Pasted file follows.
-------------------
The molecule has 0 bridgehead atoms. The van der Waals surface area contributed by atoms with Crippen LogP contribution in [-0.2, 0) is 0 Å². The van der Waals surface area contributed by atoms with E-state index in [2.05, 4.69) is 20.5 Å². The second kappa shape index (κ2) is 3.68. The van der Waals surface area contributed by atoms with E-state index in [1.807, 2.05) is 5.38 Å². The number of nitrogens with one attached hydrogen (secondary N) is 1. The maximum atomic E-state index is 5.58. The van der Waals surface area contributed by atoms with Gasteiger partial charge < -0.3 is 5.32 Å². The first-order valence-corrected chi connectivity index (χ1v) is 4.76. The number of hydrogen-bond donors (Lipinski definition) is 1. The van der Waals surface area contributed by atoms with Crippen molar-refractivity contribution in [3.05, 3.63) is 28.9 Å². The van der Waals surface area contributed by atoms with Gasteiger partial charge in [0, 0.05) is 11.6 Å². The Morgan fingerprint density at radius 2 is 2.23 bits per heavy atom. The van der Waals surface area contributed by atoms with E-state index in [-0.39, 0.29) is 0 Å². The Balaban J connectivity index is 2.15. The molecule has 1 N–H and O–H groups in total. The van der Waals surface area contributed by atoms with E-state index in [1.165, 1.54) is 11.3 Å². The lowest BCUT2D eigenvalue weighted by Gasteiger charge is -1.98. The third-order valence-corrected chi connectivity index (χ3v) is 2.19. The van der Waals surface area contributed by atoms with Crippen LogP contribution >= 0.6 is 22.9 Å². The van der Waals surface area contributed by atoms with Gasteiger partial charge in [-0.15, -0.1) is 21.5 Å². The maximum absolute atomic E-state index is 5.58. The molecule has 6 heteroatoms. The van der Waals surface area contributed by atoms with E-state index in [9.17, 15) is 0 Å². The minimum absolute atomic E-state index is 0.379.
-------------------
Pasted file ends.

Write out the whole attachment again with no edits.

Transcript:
The molecule has 0 bridgehead atoms. The van der Waals surface area contributed by atoms with Crippen LogP contribution in [-0.2, 0) is 0 Å². The van der Waals surface area contributed by atoms with E-state index in [2.05, 4.69) is 20.5 Å². The second kappa shape index (κ2) is 3.68. The van der Waals surface area contributed by atoms with E-state index in [1.807, 2.05) is 5.38 Å². The number of nitrogens with one attached hydrogen (secondary N) is 1. The maximum atomic E-state index is 5.58. The van der Waals surface area contributed by atoms with Gasteiger partial charge < -0.3 is 5.32 Å². The first-order valence-corrected chi connectivity index (χ1v) is 4.76. The number of hydrogen-bond donors (Lipinski definition) is 1. The van der Waals surface area contributed by atoms with Crippen molar-refractivity contribution in [3.05, 3.63) is 28.9 Å². The van der Waals surface area contributed by atoms with Gasteiger partial charge in [0, 0.05) is 11.6 Å². The Morgan fingerprint density at radius 2 is 2.23 bits per heavy atom. The van der Waals surface area contributed by atoms with E-state index in [-0.39, 0.29) is 0 Å². The Balaban J connectivity index is 2.15. The molecule has 1 N–H and O–H groups in total. The van der Waals surface area contributed by atoms with E-state index in [1.165, 1.54) is 11.3 Å². The lowest BCUT2D eigenvalue weighted by Gasteiger charge is -1.98. The third-order valence-corrected chi connectivity index (χ3v) is 2.19. The van der Waals surface area contributed by atoms with Crippen LogP contribution >= 0.6 is 22.9 Å². The van der Waals surface area contributed by atoms with Gasteiger partial charge in [-0.15, -0.1) is 21.5 Å². The maximum absolute atomic E-state index is 5.58. The molecule has 6 heteroatoms. The van der Waals surface area contributed by atoms with E-state index in [9.17, 15) is 0 Å². The minimum absolute atomic E-state index is 0.379.